CoRisk: Quantile Regressions in Practice

Jorge A Chan-Lau

The previous chapter analysed techniques traditionally used to assess the transmission of negative shocks across different institutions or sovereign countries. In particular, risk measures built on extreme value theory, as described in the previous chapter, are suitable for capturing the impact of large negative shocks. One common problem associated with these measures, however, is that by focusing only on tail (or extreme) realisations, they neglect to use the information contained in the whole data sample. This problem becomes more acute the shorter the length of the data sample. In addition, extreme value theory is not helpful for examining how linkages between institutions differ between normal and crisis periods.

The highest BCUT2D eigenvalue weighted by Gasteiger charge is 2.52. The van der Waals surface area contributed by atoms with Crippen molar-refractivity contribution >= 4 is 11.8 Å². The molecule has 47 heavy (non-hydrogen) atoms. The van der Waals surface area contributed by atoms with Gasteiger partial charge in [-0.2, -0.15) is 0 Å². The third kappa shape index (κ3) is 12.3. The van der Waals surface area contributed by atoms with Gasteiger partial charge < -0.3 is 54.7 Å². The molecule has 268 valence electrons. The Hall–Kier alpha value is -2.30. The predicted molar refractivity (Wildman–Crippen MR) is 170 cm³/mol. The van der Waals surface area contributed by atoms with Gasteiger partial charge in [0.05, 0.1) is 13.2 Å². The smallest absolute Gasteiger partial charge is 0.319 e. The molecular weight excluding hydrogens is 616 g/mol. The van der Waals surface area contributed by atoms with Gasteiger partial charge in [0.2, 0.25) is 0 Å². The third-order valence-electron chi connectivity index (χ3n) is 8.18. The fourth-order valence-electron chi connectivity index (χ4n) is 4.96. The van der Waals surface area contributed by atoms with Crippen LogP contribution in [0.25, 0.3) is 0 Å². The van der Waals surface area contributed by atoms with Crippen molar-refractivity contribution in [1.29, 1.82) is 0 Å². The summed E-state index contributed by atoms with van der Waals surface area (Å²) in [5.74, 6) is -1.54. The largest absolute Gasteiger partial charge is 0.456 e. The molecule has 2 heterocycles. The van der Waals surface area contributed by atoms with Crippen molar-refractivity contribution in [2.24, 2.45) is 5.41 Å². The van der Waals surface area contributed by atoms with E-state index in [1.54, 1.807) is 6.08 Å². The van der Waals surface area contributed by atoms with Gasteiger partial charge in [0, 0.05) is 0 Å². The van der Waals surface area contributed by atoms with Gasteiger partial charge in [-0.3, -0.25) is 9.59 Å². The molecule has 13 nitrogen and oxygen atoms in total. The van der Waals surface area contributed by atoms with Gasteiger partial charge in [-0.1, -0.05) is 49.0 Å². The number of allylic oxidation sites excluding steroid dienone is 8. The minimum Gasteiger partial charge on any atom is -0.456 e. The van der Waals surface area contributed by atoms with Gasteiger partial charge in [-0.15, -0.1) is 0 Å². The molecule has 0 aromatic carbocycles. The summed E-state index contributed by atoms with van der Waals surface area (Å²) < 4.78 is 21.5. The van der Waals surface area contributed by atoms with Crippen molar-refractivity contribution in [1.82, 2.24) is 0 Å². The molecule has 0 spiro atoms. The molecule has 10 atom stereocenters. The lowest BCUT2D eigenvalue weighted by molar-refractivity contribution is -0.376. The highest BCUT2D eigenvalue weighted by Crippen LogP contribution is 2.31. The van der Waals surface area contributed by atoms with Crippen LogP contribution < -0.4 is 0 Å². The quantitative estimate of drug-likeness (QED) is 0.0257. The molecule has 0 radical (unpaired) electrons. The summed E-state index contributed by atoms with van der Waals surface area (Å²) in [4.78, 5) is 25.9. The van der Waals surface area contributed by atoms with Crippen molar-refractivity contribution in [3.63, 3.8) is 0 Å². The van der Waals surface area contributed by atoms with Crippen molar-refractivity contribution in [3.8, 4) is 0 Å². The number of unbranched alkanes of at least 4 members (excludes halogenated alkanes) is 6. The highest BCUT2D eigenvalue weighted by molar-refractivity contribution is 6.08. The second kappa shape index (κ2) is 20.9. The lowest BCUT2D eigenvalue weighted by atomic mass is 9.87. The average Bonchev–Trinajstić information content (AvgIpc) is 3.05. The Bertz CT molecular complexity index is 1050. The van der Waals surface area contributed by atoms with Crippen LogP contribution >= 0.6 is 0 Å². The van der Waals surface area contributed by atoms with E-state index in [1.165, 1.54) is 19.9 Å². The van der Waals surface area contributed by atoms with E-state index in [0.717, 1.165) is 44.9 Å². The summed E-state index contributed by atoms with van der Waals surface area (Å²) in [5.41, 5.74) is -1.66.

As an alternative to extreme value theory, this chapter introduces the concept of CoRisk, which measures how the default risk of an individual institution changes whenever other institutions are subject to large negative shocks after controlling for the effect of other common factors, either fundamental or technical, that drive default risk. CoRisk, or default risk co-dependence, therefore captures contagion or risk spillovers across institutions as implied from

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